Pythagoras was born in 570 a. C. in Samo, the easternmost among the Greek Islands, important site of commercial and cultural exchanges. His works have been lost. The information about his life and his teachings comes from later authors who handed down what they knew about him mostly by oral traditions and by some written texts lost over the time.

by Durgādevī

September 23, 2017

Plato (428/427 B.C.) was born in Athens from an illustrious noble family: His father was descendant of Codrus, the last King of Athens and his mother of Solon. Therefore he had an aristocratic education.

He had Socrates as teacher and, in his works he transmitted the thought and the personality of the philosopher. However, Socrates cannot be considered Plato's dīkṣāguru, because he always refused to be initiated to the Mysteries.

 

by Durgādevī

October 22, 2017

In conclusion of this series of articles concerning the ancient Greek Civilization we give a brief description of the two Epic Poems that de facto became its sacred texts. Greek literature begins in the 8th century B. C. with these Epics, the Iliad and the Odyssey, attributed to the blind poet Homer, about whom we have little information. Probably he was born in Chios, where a guild of bards (kavi), called Homerids, had been active for many centuries.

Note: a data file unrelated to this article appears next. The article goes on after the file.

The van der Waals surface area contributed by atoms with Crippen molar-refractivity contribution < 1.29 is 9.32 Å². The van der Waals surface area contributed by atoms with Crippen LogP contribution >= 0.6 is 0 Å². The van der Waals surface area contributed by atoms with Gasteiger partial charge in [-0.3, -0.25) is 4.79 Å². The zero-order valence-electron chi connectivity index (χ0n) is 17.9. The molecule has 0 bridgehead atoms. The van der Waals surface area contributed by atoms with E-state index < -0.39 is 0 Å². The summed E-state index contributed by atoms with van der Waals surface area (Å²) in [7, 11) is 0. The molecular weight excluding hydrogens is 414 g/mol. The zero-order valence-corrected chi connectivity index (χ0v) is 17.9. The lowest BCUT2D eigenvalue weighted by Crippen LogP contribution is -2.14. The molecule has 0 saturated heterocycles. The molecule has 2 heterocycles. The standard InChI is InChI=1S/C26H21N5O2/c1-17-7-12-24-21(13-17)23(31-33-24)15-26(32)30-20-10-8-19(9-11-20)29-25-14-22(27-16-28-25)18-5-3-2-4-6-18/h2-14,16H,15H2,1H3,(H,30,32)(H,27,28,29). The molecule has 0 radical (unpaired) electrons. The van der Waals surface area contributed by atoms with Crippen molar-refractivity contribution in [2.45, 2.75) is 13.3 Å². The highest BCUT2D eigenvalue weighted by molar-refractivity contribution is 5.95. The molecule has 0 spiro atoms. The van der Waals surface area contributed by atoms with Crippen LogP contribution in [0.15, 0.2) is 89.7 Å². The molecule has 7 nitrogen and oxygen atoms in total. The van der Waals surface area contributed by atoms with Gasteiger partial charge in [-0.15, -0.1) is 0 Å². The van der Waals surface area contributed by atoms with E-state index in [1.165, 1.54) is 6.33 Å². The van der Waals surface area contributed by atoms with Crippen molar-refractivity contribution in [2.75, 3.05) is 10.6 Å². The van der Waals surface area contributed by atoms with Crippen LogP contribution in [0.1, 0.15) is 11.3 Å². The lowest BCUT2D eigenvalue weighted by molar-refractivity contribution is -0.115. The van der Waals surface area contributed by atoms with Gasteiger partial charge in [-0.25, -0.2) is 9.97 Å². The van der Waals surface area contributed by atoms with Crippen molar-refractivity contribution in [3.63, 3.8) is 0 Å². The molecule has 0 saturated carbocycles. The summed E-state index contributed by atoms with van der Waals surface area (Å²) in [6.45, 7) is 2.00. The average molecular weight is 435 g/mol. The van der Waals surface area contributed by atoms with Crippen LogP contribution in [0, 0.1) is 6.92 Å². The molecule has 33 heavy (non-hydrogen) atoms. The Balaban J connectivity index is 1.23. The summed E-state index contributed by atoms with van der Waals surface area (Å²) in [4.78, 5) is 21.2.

by Durgādevī

November 05, 2017

The second Poem of Homer, the Odyssey (Ὀδύσσεια, read Odǘsseia), relates the sea travels of Odysseus (Ὀδυσσεύς, read Odüssèus), the Greek hero returning to his Kingdom, the island of Ithaca, after the destruction of Troy.

 

by D. K. Aśvamitra

November 11, 2017

In 337 B.C. Philip the II, King of Macedonia, seized the whole Greece, taking it away from the Persian hegemony. Macedonia was a small kingdom located north of Greece, considered by the Hellenes as a barbarian country. The great military and administrative ability of its ruling dynasty led Macedonia to become a colossal Empire. Alexander the Great, son of Philip the II, defeated the Persians and the Egyptians arriving to conquer all the territories from Greece, to the Nile and the Indus rivers.

by D. K. Aśvamitra

January 07, 2018